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Wednesday, September 5, 2012

Catholic High vandal turns himself in

Posted By on Wed, Sep 5, 2012 at 2:40 PM

PAINTER CONFESSES: Graffiti visible on Catholic High field. - KTHV
  • KTHV
  • PAINTER CONFESSES: Graffiti visible on Catholic High field.

PAINTER CONFESSES: Graffiti visible on Catholic High field.
  • KTHV
  • PAINTER CONFESSES: Graffiti visible on Catholic High field.

A high school athletic rivalry that has been marked by many incidents over the years is the apparent explanation for expensive spray paint vandalism to Catholic High's new football field last weekend. The message left there mentioned the score of Catholic's recent defeat by Central High, as well as a crude reference to the revered former Catholic High leader Father George Tribou. A Central High student has apparently now confessed.

Catholic High Principal Steve Straessle has sent this e-mail:

We are pleased to announce that the individual who spray painted the Catholic High football field has turned himself in and is taking full responsibility for his actions. The culprit is a 16 year-old male from a neighboring school who created a terrible act out of an otherwise great and storied school rivalry.

Catholic High is following through with its statement that it would not prosecute if the individual turned himself in prior to Friday.

However, the individual faces several consequences as determined by the Catholic High School administration:

* He will make full restitution for repair of the field.
* He will give back to the community he took from by performing community service in the form of manual labor on the Catholic High campus.
* He will write a 5-page essay about Fr. Tribou. The essay will be graded by the Catholic High English department.
* If the boy receives anything below an A, the boy will re-write the essay and include an oral presentation as well.

One of the primary goals of Catholic High is to provide an avenue of redemption when boys go astray. Certainly, there are some strong feelings relative to this act of vandalism but none of those feelings supersede the fact that every boy, when possible, should be given the opportunity to recognize his fault, to apologize, to make amends, and, ultimately, to move on as a better young man. Once this young man fulfills the above stipulations, Catholic High will be satisfied and will move on as well. In the end, the young man did the right thing in the face of much public scrutiny and we wish to underscore the fact that there is never — never — a bad time to do the right thing.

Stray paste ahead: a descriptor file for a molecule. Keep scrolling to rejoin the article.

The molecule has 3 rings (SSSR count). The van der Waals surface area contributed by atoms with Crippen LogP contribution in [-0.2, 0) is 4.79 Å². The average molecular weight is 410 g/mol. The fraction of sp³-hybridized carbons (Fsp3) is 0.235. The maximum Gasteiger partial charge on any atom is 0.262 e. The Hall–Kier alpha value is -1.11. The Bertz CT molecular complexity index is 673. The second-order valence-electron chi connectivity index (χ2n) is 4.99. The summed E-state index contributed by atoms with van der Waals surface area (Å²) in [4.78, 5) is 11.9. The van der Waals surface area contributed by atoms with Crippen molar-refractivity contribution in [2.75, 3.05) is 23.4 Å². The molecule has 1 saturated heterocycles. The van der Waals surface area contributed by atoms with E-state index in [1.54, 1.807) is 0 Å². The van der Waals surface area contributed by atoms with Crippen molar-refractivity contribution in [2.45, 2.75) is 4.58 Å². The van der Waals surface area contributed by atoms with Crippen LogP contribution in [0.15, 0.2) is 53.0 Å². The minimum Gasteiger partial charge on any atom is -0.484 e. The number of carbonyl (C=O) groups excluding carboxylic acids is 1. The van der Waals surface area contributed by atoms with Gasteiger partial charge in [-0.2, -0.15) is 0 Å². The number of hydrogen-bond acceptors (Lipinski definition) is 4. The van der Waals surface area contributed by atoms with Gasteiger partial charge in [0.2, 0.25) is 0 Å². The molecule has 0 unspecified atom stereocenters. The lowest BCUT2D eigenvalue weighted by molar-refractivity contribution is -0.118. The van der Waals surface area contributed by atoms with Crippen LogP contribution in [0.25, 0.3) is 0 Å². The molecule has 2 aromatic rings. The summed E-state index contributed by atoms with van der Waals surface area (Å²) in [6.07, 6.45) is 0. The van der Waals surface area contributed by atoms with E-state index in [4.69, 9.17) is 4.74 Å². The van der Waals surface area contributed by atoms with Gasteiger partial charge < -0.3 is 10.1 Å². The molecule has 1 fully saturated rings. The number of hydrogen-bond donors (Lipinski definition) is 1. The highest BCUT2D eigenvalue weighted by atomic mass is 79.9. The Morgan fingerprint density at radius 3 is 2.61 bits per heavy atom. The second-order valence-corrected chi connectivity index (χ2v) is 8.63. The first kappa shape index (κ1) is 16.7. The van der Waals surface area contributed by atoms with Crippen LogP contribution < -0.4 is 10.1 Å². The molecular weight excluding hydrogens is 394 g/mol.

We sincerely appreciate the administration of Central High School and their student body for their support and kindness throughout this event.

Catholic had offered a $2,500 reward for information leading to identification of the person responsible. KTHV had this report earlier with film.

Straessle tells me the turf installation crew was still at the school and believed the damage might be removed by chemicals and brushing, putting the cost in the hundreds, rather than thousands of dollars. But turf might have to be replaced if a "shadow" of the marking is left. He said the youth who turned himself in was a top student at Central and had apologized profusely to school officials, including to the priest who succeeded Tribou as school leader. Straessle said the school learned of the confession through a call this morning from the boy's father, distraught about the news. "We're moving on," Straessle said. "We don't hold grudges." The boy's identity has become known to students at the school and elsewhere but Straessle said the Catholic student body has been informed that no mistreatment of him will be tolerated as he works off his transgression.

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